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How to Be Productive When You’re “Not Feeling Like It”

That dreadful feeling of “I need to do this, but I don’t feel like it”.

This was a pile of random notes I collated for myself so I could pick out a method to use when I feel unproductive (which has been a lot lately) and…it became an article. These might sound obvious but there might be some tidbits in there for you, who knows. If you’re procrastinating, might as well read on. 😁

Start Right — Pen to Paper

Pen to paper instead of thoughts to chaos.


I tried planning the night before and also in the morning but the former didn’t work and the latter works on good days and doesn’t work on bad days. On my most unproductive days I like to write a master task list of everything I need to do in the week and then choose the tasks as the day goes by. And then adding them to my to-do list.

I know, I know. Why so redundant? You don’t have to have a separate to-do list, but I just find that the act of adding tasks I’ve done to my planner motivates me more than seeing a long list of undone or migrated tasks.

Anyhow, these are the questions I would ask myself as I choose each task:

- What makes me feel productive or is important now (aka what do I need to do)?
- What’s achievable now (aka what I can do)?
- What do I feel like doing (aka what you want to do)?


As everyone that knows me knows, I’m obsessed with self-evaluation and I think figuring out the root cause of why I’m not feeling productive is a necessity, especially if it’s elongated. Sometimes it’s true that I’m just feeling lazy, but other times it’s because of a subconscious fear or negative belief (which is probably not true).

A good way is to take on the role of a kid and ask why consecutively — the 5 Whys — to figure out the root issue.

Sometimes it’s possible to figure it out on the spot, other times, it requires some digging and a continuous journaling habit. But journaling is good for whatever reason. Here’s a good article on some cognitive/ un-biased journaling method for self-evaluation.

Start Again — Reset

Stop and S̶t̶a̶r̶e̶ Move — Have a break (and maybe a Kit-Kat *wink*)

This is a bit of an overlap with my next point but what I wanted to point out here is to literally stop whatever you’re doing when you feel a certain way. Don’t start scrolling your phone or distract yourself right away because before you know it, you’ll be an hour into a “quick break”.

Just stop, stretch, take a walk around your house, get a drink. And refer to the lists you (would’ve) made in the next point.

Prepare a Battle Plan — “If I feel… then I’ll…”

“A list which includes making a list??” Yes. And this “tip” could work in other areas of your life too.

I came across this “If, then” approach from this video and found it helpful. Basically, the idea is to make a list of actions to take when you’re feeling a certain way. For example, “If I’m feeling tired, I would take a 10min nap, get a snack, drink some coffee”, and “If I’m feeling unmotivated, I would refer to my ‘Feel Good’ folder*, listen to some pumped-up music”.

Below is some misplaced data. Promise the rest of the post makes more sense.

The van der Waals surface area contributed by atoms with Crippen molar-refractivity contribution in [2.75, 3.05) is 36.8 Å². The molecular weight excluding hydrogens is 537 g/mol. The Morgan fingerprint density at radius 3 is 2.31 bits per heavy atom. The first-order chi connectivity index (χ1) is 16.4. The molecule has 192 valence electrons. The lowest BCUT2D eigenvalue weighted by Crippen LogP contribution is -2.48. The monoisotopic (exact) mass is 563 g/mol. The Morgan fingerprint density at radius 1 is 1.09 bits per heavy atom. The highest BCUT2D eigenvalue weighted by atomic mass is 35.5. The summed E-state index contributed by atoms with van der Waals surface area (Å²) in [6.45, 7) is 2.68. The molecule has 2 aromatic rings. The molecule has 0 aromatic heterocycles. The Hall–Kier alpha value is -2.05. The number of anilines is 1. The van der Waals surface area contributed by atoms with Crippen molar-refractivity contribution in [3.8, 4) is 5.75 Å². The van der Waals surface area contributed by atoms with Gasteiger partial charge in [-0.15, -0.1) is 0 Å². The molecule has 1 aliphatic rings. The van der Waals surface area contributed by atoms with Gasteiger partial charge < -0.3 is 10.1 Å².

The idea is to have something to rely on instead of thinking of what you should do when you’re in a negative space, say feeling tired, sad, angry, bored. I like finding new things to add to the list — for example listening to the Harry Potter OST motivates me and when I’m bored I can read one (or a few) of the (hundreds of) articles I’ve saved on Pocket that I’ve forgotten about.

It might sound lame but if you find the right things over time, this would be helpful. You’ll also realise that there’s tons of things you could do beside distracting yourself with mindless scrolling.

(*Feel Good folder — A folder I keep of things that… makes me feel good, obviously. Includes screenshots of positive feedbacks, funny conversations, photos of cute animals, friends, travel, quotes or paragraphs of text that’s encouraging, etc.)

Start Small — Break It Down

Pomodoro Method

A couple years ago I came across this productivity planner from Intelligent Change and I love the concept of incorporating the Pomodoro method into planning.

Basically the book advocates breaking a task down into 25 minute chunks as 1 unit, and predicting how many unit is needed to complete the task. Each task should take a maximum of 5 units (what Intelligent Change suggests).

But if anything, just think of your task as 25 minute chunks and it will seem less daunting.

Tasks and Sub-Tasks

I like to do this on my most unproductive days — writing a top task and having many small tiny sub-tasks. Checking things off feels good. Science said so. Not gonna lie, this feels like cheating sometimes but whatever works is a good way to go.

5–4–3–2–1. Just Do It.

Sometimes, after all these “tips and tricks”, all you need to do is to just get in action and do it, as I did. I started writing this article without any solid plan on the content and didn’t think I’ll get this much out. Hopefully it’s been useful in the tiniest bit for you!

And finally,

If all else fails, give yourself the permission to take a day off. Think of it as a holiday. Do all the things you would love to do but locally, or even at home.

Don’t get stuck between not-doing-anything and self-blaming — go all out!




Life, by designers.

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Esther Teo

Esther Teo

Human. Designer. Feels a lot. Thinks a lot. Writes sometime. https://esthertch.com

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